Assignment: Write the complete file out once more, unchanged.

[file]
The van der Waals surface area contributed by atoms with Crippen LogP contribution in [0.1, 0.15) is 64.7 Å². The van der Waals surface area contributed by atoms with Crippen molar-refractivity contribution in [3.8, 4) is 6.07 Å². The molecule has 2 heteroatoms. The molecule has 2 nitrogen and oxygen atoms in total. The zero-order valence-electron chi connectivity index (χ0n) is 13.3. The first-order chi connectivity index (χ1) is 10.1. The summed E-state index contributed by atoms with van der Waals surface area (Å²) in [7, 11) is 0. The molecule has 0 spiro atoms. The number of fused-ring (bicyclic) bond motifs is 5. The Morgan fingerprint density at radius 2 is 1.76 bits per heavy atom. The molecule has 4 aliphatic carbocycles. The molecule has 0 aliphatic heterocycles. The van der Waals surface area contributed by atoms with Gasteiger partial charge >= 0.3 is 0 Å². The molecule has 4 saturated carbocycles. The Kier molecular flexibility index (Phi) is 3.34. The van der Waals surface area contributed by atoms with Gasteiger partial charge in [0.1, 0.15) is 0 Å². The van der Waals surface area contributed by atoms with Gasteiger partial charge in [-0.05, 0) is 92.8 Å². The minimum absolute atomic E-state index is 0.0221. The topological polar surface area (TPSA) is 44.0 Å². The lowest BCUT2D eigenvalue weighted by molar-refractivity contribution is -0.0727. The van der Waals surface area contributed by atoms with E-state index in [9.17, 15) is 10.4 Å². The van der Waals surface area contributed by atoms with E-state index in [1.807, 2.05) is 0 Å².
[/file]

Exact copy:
The van der Waals surface area contributed by atoms with Crippen LogP contribution in [0.1, 0.15) is 64.7 Å². The van der Waals surface area contributed by atoms with Crippen molar-refractivity contribution in [3.8, 4) is 6.07 Å². The molecule has 2 heteroatoms. The molecule has 2 nitrogen and oxygen atoms in total. The zero-order valence-electron chi connectivity index (χ0n) is 13.3. The first-order chi connectivity index (χ1) is 10.1. The summed E-state index contributed by atoms with van der Waals surface area (Å²) in [7, 11) is 0. The molecule has 0 spiro atoms. The number of fused-ring (bicyclic) bond motifs is 5. The Morgan fingerprint density at radius 2 is 1.76 bits per heavy atom. The molecule has 4 aliphatic carbocycles. The molecule has 0 aliphatic heterocycles. The van der Waals surface area contributed by atoms with Gasteiger partial charge >= 0.3 is 0 Å². The molecule has 4 saturated carbocycles. The Kier molecular flexibility index (Phi) is 3.34. The van der Waals surface area contributed by atoms with Gasteiger partial charge in [0.1, 0.15) is 0 Å². The van der Waals surface area contributed by atoms with Gasteiger partial charge in [-0.05, 0) is 92.8 Å². The minimum absolute atomic E-state index is 0.0221. The topological polar surface area (TPSA) is 44.0 Å². The lowest BCUT2D eigenvalue weighted by molar-refractivity contribution is -0.0727. The van der Waals surface area contributed by atoms with E-state index in [9.17, 15) is 10.4 Å². The van der Waals surface area contributed by atoms with E-state index in [1.807, 2.05) is 0 Å².